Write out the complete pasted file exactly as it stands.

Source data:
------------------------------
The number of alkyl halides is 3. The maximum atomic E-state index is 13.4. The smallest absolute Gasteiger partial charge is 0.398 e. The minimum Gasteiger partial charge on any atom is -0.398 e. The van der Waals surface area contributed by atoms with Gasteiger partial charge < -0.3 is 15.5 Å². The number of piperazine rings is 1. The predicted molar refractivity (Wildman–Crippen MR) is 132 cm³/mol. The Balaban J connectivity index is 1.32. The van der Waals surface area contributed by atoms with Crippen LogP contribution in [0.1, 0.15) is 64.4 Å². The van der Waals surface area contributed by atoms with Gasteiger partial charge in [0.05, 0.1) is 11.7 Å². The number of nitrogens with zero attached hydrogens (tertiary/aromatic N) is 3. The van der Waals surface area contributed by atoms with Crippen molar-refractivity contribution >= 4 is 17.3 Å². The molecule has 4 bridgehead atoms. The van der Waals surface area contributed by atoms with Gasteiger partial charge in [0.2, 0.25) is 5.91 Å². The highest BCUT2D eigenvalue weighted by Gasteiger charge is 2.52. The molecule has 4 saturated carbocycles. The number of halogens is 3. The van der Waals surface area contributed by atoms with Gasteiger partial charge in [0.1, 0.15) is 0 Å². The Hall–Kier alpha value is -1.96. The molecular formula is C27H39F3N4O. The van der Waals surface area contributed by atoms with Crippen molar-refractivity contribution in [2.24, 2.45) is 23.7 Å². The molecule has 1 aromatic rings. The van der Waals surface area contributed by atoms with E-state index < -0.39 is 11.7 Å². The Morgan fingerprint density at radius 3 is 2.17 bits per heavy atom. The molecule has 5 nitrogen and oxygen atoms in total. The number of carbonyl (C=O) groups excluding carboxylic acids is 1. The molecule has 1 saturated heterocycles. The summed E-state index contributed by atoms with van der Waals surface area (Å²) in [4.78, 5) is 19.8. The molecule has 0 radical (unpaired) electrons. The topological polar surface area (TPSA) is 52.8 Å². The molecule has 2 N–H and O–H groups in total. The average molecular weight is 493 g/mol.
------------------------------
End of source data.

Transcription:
The number of alkyl halides is 3. The maximum atomic E-state index is 13.4. The smallest absolute Gasteiger partial charge is 0.398 e. The minimum Gasteiger partial charge on any atom is -0.398 e. The van der Waals surface area contributed by atoms with Gasteiger partial charge < -0.3 is 15.5 Å². The number of piperazine rings is 1. The predicted molar refractivity (Wildman–Crippen MR) is 132 cm³/mol. The Balaban J connectivity index is 1.32. The van der Waals surface area contributed by atoms with Crippen LogP contribution in [0.1, 0.15) is 64.4 Å². The van der Waals surface area contributed by atoms with Gasteiger partial charge in [0.05, 0.1) is 11.7 Å². The number of nitrogens with zero attached hydrogens (tertiary/aromatic N) is 3. The van der Waals surface area contributed by atoms with Crippen molar-refractivity contribution >= 4 is 17.3 Å². The molecule has 4 bridgehead atoms. The van der Waals surface area contributed by atoms with Gasteiger partial charge in [0.2, 0.25) is 5.91 Å². The highest BCUT2D eigenvalue weighted by Gasteiger charge is 2.52. The molecule has 4 saturated carbocycles. The number of halogens is 3. The van der Waals surface area contributed by atoms with Gasteiger partial charge in [0.1, 0.15) is 0 Å². The Hall–Kier alpha value is -1.96. The molecular formula is C27H39F3N4O. The van der Waals surface area contributed by atoms with Crippen molar-refractivity contribution in [2.24, 2.45) is 23.7 Å². The molecule has 1 aromatic rings. The van der Waals surface area contributed by atoms with E-state index < -0.39 is 11.7 Å². The Morgan fingerprint density at radius 3 is 2.17 bits per heavy atom. The molecule has 5 nitrogen and oxygen atoms in total. The number of carbonyl (C=O) groups excluding carboxylic acids is 1. The molecule has 1 saturated heterocycles. The summed E-state index contributed by atoms with van der Waals surface area (Å²) in [4.78, 5) is 19.8. The molecule has 0 radical (unpaired) electrons. The topological polar surface area (TPSA) is 52.8 Å². The molecule has 2 N–H and O–H groups in total. The average molecular weight is 493 g/mol.